When George Osborne released the rather shortened version of his latest tax return this week I cast it a quick glance, not expecting for a moment it would lead me on a down the rabbit hole type journey that would consume every spare minute I had. Surely nobody really finds this stuff interesting, not even accountants? How hard can it be to do a few sums, it must be a short exercise when armed with PC and trusty calculator?
Here I am 4 days later, having not done nearly as much of my real day job work as I should have. What I am left with is questions. A whole jumbled-up mess of the bloody things. I’m sat thinking how to present these questions, how to sex up the world of company accounts enough to keep your interest until the end. Here goes…
£44,647. The figure on Gideon’s tax return as dividend earnings. The register of MPs interests confirms this must all have been from the family business, Osborne & Little. I had read an article previously that had mentioned a dividend payment of around £1,200 on the Chancellor’s shareholding, so this piqued my interest enough to have a look on Companies House. The company paid out dividends of £335,000 in their 2014/2015 financial year. The annual return confirmed George Gideon Osborne holds 6,833 shares out of a total of 1,989,029, or 0.034% of the business. The calculator is holding up well at this point.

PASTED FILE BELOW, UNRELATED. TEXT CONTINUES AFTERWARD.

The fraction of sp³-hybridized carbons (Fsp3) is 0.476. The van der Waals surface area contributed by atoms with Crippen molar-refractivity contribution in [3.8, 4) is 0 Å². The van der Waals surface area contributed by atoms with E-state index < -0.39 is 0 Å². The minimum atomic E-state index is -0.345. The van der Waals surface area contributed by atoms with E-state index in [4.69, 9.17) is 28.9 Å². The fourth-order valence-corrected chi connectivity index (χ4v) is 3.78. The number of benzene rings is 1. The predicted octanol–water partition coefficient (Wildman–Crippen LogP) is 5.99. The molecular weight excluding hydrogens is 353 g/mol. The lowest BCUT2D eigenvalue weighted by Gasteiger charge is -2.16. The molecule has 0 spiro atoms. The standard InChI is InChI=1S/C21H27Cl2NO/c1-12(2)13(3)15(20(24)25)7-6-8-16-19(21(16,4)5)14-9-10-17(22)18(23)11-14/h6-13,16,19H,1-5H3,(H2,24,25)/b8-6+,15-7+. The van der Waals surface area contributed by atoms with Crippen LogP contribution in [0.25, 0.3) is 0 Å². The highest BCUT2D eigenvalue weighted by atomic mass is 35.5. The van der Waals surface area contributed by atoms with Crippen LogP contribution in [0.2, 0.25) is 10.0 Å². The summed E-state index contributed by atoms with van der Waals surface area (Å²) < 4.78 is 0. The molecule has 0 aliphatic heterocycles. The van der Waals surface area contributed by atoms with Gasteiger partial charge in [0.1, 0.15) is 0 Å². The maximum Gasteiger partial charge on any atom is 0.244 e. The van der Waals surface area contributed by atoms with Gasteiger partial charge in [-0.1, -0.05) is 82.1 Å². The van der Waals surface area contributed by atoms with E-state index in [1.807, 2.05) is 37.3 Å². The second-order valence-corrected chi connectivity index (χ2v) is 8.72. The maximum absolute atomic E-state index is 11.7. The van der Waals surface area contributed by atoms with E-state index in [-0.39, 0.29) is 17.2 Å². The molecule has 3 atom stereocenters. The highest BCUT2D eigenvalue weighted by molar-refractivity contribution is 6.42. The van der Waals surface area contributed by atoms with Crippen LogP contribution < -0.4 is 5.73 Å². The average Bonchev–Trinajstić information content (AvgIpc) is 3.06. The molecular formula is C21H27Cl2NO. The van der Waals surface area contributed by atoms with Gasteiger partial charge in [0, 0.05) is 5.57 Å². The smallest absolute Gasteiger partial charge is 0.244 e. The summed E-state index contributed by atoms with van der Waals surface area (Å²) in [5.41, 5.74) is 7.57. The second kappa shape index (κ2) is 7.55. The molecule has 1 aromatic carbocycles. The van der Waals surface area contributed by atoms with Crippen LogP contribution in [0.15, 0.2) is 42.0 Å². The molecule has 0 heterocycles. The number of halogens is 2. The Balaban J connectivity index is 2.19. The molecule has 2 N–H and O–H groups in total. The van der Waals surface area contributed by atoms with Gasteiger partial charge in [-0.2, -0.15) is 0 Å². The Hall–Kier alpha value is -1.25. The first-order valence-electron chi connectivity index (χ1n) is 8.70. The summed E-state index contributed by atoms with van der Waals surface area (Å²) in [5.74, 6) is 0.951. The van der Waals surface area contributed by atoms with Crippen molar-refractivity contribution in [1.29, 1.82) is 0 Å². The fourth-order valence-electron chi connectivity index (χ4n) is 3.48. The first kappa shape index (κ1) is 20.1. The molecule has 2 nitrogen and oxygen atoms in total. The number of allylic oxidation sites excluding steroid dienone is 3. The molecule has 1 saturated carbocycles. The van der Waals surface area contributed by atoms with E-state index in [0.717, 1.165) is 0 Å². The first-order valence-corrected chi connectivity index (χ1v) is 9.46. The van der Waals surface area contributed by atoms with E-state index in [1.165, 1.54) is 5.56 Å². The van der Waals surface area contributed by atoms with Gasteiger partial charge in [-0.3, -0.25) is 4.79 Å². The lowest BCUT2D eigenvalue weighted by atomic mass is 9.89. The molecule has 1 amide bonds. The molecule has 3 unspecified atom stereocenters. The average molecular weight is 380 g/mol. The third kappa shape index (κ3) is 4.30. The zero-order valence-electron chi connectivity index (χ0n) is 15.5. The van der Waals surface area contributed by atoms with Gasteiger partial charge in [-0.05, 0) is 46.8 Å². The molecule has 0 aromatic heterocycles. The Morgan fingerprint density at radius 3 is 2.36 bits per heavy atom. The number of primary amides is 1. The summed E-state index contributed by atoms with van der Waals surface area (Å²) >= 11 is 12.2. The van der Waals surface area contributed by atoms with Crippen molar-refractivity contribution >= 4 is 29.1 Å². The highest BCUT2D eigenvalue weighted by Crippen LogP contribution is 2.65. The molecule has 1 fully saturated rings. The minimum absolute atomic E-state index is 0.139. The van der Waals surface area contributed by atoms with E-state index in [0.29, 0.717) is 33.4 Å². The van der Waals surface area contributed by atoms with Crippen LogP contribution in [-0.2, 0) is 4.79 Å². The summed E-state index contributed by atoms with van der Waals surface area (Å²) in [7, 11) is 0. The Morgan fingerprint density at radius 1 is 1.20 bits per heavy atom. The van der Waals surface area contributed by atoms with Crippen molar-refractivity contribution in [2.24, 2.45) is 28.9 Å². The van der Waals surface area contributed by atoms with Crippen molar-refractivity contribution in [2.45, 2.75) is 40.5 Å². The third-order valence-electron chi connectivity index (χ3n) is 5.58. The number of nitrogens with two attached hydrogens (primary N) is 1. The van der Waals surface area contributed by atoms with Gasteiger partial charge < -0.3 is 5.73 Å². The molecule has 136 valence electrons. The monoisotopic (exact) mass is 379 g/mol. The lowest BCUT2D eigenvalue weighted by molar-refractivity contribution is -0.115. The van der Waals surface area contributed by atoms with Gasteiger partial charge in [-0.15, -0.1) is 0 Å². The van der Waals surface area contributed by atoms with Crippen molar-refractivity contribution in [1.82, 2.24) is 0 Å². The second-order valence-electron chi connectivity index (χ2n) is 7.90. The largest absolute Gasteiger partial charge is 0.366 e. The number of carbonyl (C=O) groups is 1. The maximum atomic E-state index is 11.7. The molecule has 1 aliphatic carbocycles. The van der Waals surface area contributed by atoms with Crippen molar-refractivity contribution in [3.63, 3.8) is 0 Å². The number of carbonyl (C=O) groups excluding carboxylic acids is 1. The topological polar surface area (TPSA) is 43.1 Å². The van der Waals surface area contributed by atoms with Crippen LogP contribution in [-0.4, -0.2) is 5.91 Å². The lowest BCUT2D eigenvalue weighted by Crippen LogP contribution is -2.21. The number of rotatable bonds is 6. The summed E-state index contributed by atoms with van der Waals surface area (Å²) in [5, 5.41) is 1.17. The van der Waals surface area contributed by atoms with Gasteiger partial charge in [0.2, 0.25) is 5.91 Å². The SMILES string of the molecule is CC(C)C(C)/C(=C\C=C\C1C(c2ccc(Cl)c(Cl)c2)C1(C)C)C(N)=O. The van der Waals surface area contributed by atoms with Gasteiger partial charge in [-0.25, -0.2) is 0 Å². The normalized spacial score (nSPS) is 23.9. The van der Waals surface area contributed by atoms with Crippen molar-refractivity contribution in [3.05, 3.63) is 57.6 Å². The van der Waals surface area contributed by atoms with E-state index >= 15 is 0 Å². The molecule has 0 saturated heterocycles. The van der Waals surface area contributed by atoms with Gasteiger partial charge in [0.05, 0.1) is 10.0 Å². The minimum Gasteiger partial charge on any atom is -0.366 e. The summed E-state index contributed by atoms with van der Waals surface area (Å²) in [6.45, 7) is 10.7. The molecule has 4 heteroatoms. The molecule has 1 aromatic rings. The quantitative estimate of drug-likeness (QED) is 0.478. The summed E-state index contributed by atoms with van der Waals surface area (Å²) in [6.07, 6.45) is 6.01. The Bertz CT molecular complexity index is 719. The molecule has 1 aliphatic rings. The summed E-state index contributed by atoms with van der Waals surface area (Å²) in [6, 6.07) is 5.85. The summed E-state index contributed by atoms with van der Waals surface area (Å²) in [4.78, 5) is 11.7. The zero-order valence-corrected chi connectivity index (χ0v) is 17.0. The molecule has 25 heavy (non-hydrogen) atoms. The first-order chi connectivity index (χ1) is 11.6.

0.034% of £335,000 = £1,150.84
Oh bugger. I’m £43,496.16 short. Trying again didn’t solve it. More maths.
£335,000 / 1,989,029 = £0.16842 per share
£43,496.16 / £0.16842 = 258,260 shares. He must have another 258,260 shares in this Family Trust he makes passing mention to. Hold on, so he’s got 265,093 shares really. That’s (presses buttons furiously on calculator) 13.3% of the business! Quite an interest then.
Having also seen in recent news articles Osborne & Little hadn’t paid corporation tax in 7 years, I wondered how they had managed to pay dividends. Now I’m no accountant but I know dividends are based on profit. It turned out that they did pay £179,000 corporation tax in 2014/15. What has baffled me is the apparent refund in tax in 2013/14. A whopping £599,000, made up of £158,000 fixed asset timing differences and £440,000 tax losses. Cue frantic googling.
Thanks to a rather convoluted tax system combined with a lack of explanation on the company accounts, I’m still not sure on the how or why, but I do have a shocking headache and some sympathy for anyone who works in accountancy.
What I have achieved so far are some questions for our Chancellor.
How exactly is your shareholding in Osborne & Little made up?
Why are the majority of your shares not in your own name?
Have Osborne & Little been in receipt of any government grants, subsidies or tax breaks in the past five years?
What does the £599,000 relate to; in detail and in layman’s terms? (We’re not daft, but we’re not forensic accountants.)
Yours neither sincerely nor faithfully